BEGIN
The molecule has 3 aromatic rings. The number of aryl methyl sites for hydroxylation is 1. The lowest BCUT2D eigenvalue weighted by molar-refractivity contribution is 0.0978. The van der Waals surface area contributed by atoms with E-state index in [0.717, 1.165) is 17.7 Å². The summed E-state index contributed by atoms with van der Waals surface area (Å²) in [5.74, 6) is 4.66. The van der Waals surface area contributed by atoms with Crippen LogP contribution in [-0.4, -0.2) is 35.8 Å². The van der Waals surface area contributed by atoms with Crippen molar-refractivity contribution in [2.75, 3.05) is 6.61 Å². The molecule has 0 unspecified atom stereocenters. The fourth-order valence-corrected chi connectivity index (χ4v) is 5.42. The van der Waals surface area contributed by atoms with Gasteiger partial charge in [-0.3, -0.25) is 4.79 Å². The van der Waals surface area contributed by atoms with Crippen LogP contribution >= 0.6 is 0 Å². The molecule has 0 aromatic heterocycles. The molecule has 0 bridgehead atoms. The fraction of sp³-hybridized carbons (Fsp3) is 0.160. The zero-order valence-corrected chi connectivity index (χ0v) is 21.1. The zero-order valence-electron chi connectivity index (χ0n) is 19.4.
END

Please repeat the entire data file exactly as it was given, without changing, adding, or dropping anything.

The molecule has 3 aromatic rings. The number of aryl methyl sites for hydroxylation is 1. The lowest BCUT2D eigenvalue weighted by molar-refractivity contribution is 0.0978. The van der Waals surface area contributed by atoms with E-state index in [0.717, 1.165) is 17.7 Å². The summed E-state index contributed by atoms with van der Waals surface area (Å²) in [5.74, 6) is 4.66. The van der Waals surface area contributed by atoms with Crippen LogP contribution in [-0.4, -0.2) is 35.8 Å². The van der Waals surface area contributed by atoms with Crippen molar-refractivity contribution in [2.75, 3.05) is 6.61 Å². The molecule has 0 unspecified atom stereocenters. The fourth-order valence-corrected chi connectivity index (χ4v) is 5.42. The van der Waals surface area contributed by atoms with Gasteiger partial charge in [-0.3, -0.25) is 4.79 Å². The van der Waals surface area contributed by atoms with Crippen LogP contribution >= 0.6 is 0 Å². The molecule has 0 aromatic heterocycles. The molecule has 0 bridgehead atoms. The fraction of sp³-hybridized carbons (Fsp3) is 0.160. The zero-order valence-corrected chi connectivity index (χ0v) is 21.1. The zero-order valence-electron chi connectivity index (χ0n) is 19.4.